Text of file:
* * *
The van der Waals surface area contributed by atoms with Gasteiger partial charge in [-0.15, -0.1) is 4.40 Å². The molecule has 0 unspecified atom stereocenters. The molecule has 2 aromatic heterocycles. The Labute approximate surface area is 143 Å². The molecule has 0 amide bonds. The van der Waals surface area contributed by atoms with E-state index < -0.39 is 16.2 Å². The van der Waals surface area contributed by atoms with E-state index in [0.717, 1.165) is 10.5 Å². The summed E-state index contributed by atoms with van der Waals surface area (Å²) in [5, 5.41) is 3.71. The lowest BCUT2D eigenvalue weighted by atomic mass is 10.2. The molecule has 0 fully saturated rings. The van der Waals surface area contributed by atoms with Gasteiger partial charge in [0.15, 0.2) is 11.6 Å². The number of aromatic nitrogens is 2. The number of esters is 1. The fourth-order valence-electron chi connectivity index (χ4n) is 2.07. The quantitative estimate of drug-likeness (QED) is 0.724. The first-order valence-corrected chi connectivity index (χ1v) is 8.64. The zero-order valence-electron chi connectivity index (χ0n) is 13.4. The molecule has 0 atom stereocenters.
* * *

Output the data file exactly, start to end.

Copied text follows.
The van der Waals surface area contributed by atoms with Gasteiger partial charge in [-0.15, -0.1) is 4.40 Å². The molecule has 0 unspecified atom stereocenters. The molecule has 2 aromatic heterocycles. The Labute approximate surface area is 143 Å². The molecule has 0 amide bonds. The van der Waals surface area contributed by atoms with E-state index < -0.39 is 16.2 Å². The van der Waals surface area contributed by atoms with E-state index in [0.717, 1.165) is 10.5 Å². The summed E-state index contributed by atoms with van der Waals surface area (Å²) in [5, 5.41) is 3.71. The lowest BCUT2D eigenvalue weighted by atomic mass is 10.2. The molecule has 0 fully saturated rings. The van der Waals surface area contributed by atoms with Gasteiger partial charge in [0.15, 0.2) is 11.6 Å². The number of aromatic nitrogens is 2. The number of esters is 1. The fourth-order valence-electron chi connectivity index (χ4n) is 2.07. The quantitative estimate of drug-likeness (QED) is 0.724. The first-order valence-corrected chi connectivity index (χ1v) is 8.64. The zero-order valence-electron chi connectivity index (χ0n) is 13.4. The molecule has 0 atom stereocenters.